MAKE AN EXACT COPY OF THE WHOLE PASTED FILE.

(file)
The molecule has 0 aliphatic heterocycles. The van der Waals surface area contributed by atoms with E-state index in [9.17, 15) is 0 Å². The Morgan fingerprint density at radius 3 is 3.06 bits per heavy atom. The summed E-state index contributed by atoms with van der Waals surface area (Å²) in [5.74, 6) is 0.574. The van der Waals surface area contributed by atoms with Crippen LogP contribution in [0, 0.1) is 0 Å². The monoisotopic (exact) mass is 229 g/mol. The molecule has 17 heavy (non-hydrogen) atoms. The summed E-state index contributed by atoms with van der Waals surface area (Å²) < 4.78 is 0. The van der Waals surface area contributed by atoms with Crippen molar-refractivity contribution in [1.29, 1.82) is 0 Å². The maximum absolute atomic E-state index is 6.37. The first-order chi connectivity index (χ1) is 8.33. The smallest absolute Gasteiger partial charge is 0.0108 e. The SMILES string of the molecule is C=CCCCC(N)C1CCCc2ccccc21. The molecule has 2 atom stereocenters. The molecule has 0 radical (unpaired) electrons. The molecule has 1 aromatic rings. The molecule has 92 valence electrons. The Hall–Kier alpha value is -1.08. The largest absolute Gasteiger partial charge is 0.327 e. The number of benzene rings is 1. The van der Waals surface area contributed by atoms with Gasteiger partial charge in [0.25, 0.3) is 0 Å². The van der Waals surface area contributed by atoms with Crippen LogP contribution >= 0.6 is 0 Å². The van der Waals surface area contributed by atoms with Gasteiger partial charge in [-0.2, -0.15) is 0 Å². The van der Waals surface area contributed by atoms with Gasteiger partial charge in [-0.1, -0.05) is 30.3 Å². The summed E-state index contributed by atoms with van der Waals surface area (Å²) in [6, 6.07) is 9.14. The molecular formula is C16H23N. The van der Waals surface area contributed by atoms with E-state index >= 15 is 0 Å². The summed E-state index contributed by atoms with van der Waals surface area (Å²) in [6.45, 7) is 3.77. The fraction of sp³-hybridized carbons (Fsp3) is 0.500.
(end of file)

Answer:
The molecule has 0 aliphatic heterocycles. The van der Waals surface area contributed by atoms with E-state index in [9.17, 15) is 0 Å². The Morgan fingerprint density at radius 3 is 3.06 bits per heavy atom. The summed E-state index contributed by atoms with van der Waals surface area (Å²) in [5.74, 6) is 0.574. The van der Waals surface area contributed by atoms with Crippen LogP contribution in [0, 0.1) is 0 Å². The monoisotopic (exact) mass is 229 g/mol. The molecule has 17 heavy (non-hydrogen) atoms. The summed E-state index contributed by atoms with van der Waals surface area (Å²) < 4.78 is 0. The van der Waals surface area contributed by atoms with Crippen molar-refractivity contribution in [1.29, 1.82) is 0 Å². The maximum absolute atomic E-state index is 6.37. The first-order chi connectivity index (χ1) is 8.33. The smallest absolute Gasteiger partial charge is 0.0108 e. The SMILES string of the molecule is C=CCCCC(N)C1CCCc2ccccc21. The molecule has 2 atom stereocenters. The molecule has 0 radical (unpaired) electrons. The molecule has 1 aromatic rings. The molecule has 92 valence electrons. The Hall–Kier alpha value is -1.08. The largest absolute Gasteiger partial charge is 0.327 e. The number of benzene rings is 1. The van der Waals surface area contributed by atoms with Gasteiger partial charge in [0.25, 0.3) is 0 Å². The van der Waals surface area contributed by atoms with Crippen LogP contribution >= 0.6 is 0 Å². The van der Waals surface area contributed by atoms with Gasteiger partial charge in [-0.2, -0.15) is 0 Å². The van der Waals surface area contributed by atoms with Gasteiger partial charge in [-0.1, -0.05) is 30.3 Å². The summed E-state index contributed by atoms with van der Waals surface area (Å²) in [6, 6.07) is 9.14. The molecular formula is C16H23N. The van der Waals surface area contributed by atoms with E-state index >= 15 is 0 Å². The summed E-state index contributed by atoms with van der Waals surface area (Å²) in [6.45, 7) is 3.77. The fraction of sp³-hybridized carbons (Fsp3) is 0.500.